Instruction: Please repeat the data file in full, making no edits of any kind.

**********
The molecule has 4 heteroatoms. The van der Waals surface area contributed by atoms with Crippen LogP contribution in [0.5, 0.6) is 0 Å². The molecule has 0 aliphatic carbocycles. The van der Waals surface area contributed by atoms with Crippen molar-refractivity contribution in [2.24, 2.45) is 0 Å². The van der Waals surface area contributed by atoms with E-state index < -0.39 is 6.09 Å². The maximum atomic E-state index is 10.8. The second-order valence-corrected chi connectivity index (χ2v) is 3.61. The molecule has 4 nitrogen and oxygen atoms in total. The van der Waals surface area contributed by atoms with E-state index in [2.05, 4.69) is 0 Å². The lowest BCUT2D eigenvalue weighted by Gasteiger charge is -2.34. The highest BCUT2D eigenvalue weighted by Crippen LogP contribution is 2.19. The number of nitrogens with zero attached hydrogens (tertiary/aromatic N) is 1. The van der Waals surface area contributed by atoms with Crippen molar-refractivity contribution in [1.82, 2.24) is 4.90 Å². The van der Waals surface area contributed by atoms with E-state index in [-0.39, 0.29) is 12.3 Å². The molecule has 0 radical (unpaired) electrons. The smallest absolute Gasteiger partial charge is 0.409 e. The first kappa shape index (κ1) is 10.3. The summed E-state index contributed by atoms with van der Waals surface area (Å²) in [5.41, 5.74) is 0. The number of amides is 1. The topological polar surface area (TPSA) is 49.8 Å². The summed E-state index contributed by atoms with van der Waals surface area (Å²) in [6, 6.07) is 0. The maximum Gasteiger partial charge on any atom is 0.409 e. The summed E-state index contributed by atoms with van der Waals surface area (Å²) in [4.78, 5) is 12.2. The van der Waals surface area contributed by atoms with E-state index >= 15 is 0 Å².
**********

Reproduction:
The molecule has 4 heteroatoms. The van der Waals surface area contributed by atoms with Crippen LogP contribution in [0.5, 0.6) is 0 Å². The molecule has 0 aliphatic carbocycles. The van der Waals surface area contributed by atoms with Crippen molar-refractivity contribution in [2.24, 2.45) is 0 Å². The van der Waals surface area contributed by atoms with E-state index < -0.39 is 6.09 Å². The maximum atomic E-state index is 10.8. The second-order valence-corrected chi connectivity index (χ2v) is 3.61. The molecule has 4 nitrogen and oxygen atoms in total. The van der Waals surface area contributed by atoms with E-state index in [2.05, 4.69) is 0 Å². The lowest BCUT2D eigenvalue weighted by Gasteiger charge is -2.34. The highest BCUT2D eigenvalue weighted by Crippen LogP contribution is 2.19. The number of nitrogens with zero attached hydrogens (tertiary/aromatic N) is 1. The van der Waals surface area contributed by atoms with Crippen molar-refractivity contribution in [1.82, 2.24) is 4.90 Å². The van der Waals surface area contributed by atoms with E-state index in [-0.39, 0.29) is 12.3 Å². The molecule has 0 radical (unpaired) electrons. The smallest absolute Gasteiger partial charge is 0.409 e. The first kappa shape index (κ1) is 10.3. The summed E-state index contributed by atoms with van der Waals surface area (Å²) in [5.41, 5.74) is 0. The number of amides is 1. The topological polar surface area (TPSA) is 49.8 Å². The summed E-state index contributed by atoms with van der Waals surface area (Å²) in [6, 6.07) is 0. The maximum Gasteiger partial charge on any atom is 0.409 e. The summed E-state index contributed by atoms with van der Waals surface area (Å²) in [4.78, 5) is 12.2. The van der Waals surface area contributed by atoms with E-state index >= 15 is 0 Å².